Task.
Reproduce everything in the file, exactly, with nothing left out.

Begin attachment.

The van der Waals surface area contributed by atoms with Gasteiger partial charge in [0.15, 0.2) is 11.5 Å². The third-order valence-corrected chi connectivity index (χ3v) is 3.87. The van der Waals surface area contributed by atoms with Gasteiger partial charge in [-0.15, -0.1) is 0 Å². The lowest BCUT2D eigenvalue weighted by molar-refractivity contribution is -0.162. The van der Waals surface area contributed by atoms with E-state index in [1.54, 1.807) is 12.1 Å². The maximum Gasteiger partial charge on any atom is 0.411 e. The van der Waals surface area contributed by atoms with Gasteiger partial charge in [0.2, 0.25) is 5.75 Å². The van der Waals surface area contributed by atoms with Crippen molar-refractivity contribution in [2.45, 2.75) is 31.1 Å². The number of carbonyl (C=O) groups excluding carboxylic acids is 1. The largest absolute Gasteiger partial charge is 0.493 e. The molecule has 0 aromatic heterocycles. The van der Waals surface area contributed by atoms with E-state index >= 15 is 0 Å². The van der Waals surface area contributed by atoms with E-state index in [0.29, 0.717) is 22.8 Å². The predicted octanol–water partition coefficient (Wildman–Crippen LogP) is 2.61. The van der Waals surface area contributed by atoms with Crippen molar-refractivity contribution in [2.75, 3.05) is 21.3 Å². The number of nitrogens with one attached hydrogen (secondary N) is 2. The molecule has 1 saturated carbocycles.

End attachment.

The van der Waals surface area contributed by atoms with Gasteiger partial charge in [0.15, 0.2) is 11.5 Å². The third-order valence-corrected chi connectivity index (χ3v) is 3.87. The van der Waals surface area contributed by atoms with Gasteiger partial charge in [-0.15, -0.1) is 0 Å². The lowest BCUT2D eigenvalue weighted by molar-refractivity contribution is -0.162. The van der Waals surface area contributed by atoms with E-state index in [1.54, 1.807) is 12.1 Å². The maximum Gasteiger partial charge on any atom is 0.411 e. The van der Waals surface area contributed by atoms with Gasteiger partial charge in [0.2, 0.25) is 5.75 Å². The van der Waals surface area contributed by atoms with Crippen molar-refractivity contribution in [2.45, 2.75) is 31.1 Å². The number of carbonyl (C=O) groups excluding carboxylic acids is 1. The largest absolute Gasteiger partial charge is 0.493 e. The molecule has 0 aromatic heterocycles. The van der Waals surface area contributed by atoms with E-state index >= 15 is 0 Å². The van der Waals surface area contributed by atoms with E-state index in [0.29, 0.717) is 22.8 Å². The predicted octanol–water partition coefficient (Wildman–Crippen LogP) is 2.61. The van der Waals surface area contributed by atoms with Crippen molar-refractivity contribution in [2.75, 3.05) is 21.3 Å². The number of nitrogens with one attached hydrogen (secondary N) is 2. The molecule has 1 saturated carbocycles.